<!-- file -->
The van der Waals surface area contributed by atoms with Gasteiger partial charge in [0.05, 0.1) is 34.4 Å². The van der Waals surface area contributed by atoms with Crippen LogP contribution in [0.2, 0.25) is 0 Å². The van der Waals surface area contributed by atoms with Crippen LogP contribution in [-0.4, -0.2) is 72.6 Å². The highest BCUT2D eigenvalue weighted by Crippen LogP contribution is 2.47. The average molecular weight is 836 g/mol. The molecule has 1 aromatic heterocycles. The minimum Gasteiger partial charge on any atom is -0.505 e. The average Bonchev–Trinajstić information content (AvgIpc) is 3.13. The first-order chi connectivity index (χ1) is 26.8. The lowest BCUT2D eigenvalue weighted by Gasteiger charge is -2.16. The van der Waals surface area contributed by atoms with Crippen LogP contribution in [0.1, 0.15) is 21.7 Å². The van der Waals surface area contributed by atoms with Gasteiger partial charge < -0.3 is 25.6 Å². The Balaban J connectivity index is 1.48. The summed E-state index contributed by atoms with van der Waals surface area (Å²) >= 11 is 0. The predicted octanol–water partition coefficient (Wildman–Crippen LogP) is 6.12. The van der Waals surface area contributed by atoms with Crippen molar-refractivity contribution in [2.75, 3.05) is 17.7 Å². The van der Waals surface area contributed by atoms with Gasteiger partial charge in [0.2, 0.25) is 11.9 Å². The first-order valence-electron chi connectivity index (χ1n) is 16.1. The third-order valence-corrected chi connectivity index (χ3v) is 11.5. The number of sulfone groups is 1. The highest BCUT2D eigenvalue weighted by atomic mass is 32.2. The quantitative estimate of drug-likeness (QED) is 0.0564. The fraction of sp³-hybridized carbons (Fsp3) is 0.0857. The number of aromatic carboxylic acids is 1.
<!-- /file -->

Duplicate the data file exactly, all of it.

The van der Waals surface area contributed by atoms with Gasteiger partial charge in [0.05, 0.1) is 34.4 Å². The van der Waals surface area contributed by atoms with Crippen LogP contribution in [0.2, 0.25) is 0 Å². The van der Waals surface area contributed by atoms with Crippen LogP contribution in [-0.4, -0.2) is 72.6 Å². The highest BCUT2D eigenvalue weighted by Crippen LogP contribution is 2.47. The average molecular weight is 836 g/mol. The molecule has 1 aromatic heterocycles. The minimum Gasteiger partial charge on any atom is -0.505 e. The average Bonchev–Trinajstić information content (AvgIpc) is 3.13. The first-order chi connectivity index (χ1) is 26.8. The lowest BCUT2D eigenvalue weighted by Gasteiger charge is -2.16. The van der Waals surface area contributed by atoms with Crippen LogP contribution in [0.1, 0.15) is 21.7 Å². The van der Waals surface area contributed by atoms with Gasteiger partial charge < -0.3 is 25.6 Å². The Balaban J connectivity index is 1.48. The summed E-state index contributed by atoms with van der Waals surface area (Å²) >= 11 is 0. The predicted octanol–water partition coefficient (Wildman–Crippen LogP) is 6.12. The van der Waals surface area contributed by atoms with Crippen molar-refractivity contribution in [2.75, 3.05) is 17.7 Å². The van der Waals surface area contributed by atoms with Gasteiger partial charge in [0.2, 0.25) is 11.9 Å². The first-order valence-electron chi connectivity index (χ1n) is 16.1. The third-order valence-corrected chi connectivity index (χ3v) is 11.5. The number of sulfone groups is 1. The highest BCUT2D eigenvalue weighted by atomic mass is 32.2. The quantitative estimate of drug-likeness (QED) is 0.0564. The fraction of sp³-hybridized carbons (Fsp3) is 0.0857. The number of aromatic carboxylic acids is 1.